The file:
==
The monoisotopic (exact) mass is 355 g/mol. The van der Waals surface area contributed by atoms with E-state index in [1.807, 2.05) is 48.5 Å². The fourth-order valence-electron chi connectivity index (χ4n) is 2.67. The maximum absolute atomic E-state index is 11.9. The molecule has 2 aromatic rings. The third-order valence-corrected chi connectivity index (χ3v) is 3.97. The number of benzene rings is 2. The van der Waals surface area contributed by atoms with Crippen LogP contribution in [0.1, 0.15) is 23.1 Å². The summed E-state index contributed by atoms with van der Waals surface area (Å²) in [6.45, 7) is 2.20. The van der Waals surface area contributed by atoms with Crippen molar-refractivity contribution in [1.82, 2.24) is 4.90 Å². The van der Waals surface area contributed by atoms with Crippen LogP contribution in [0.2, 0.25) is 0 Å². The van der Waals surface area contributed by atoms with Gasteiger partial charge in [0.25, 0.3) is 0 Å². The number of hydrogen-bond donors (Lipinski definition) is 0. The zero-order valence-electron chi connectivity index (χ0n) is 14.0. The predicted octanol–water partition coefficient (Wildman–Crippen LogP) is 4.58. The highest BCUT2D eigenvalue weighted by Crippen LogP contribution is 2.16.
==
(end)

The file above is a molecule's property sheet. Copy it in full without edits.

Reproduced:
The monoisotopic (exact) mass is 355 g/mol. The van der Waals surface area contributed by atoms with E-state index in [1.807, 2.05) is 48.5 Å². The fourth-order valence-electron chi connectivity index (χ4n) is 2.67. The maximum absolute atomic E-state index is 11.9. The molecule has 2 aromatic rings. The third-order valence-corrected chi connectivity index (χ3v) is 3.97. The number of benzene rings is 2. The van der Waals surface area contributed by atoms with Crippen LogP contribution in [0.1, 0.15) is 23.1 Å². The summed E-state index contributed by atoms with van der Waals surface area (Å²) in [6.45, 7) is 2.20. The van der Waals surface area contributed by atoms with Crippen molar-refractivity contribution in [1.82, 2.24) is 4.90 Å². The van der Waals surface area contributed by atoms with Crippen LogP contribution in [0.2, 0.25) is 0 Å². The van der Waals surface area contributed by atoms with Gasteiger partial charge in [0.25, 0.3) is 0 Å². The number of hydrogen-bond donors (Lipinski definition) is 0. The zero-order valence-electron chi connectivity index (χ0n) is 14.0. The predicted octanol–water partition coefficient (Wildman–Crippen LogP) is 4.58. The highest BCUT2D eigenvalue weighted by Crippen LogP contribution is 2.16.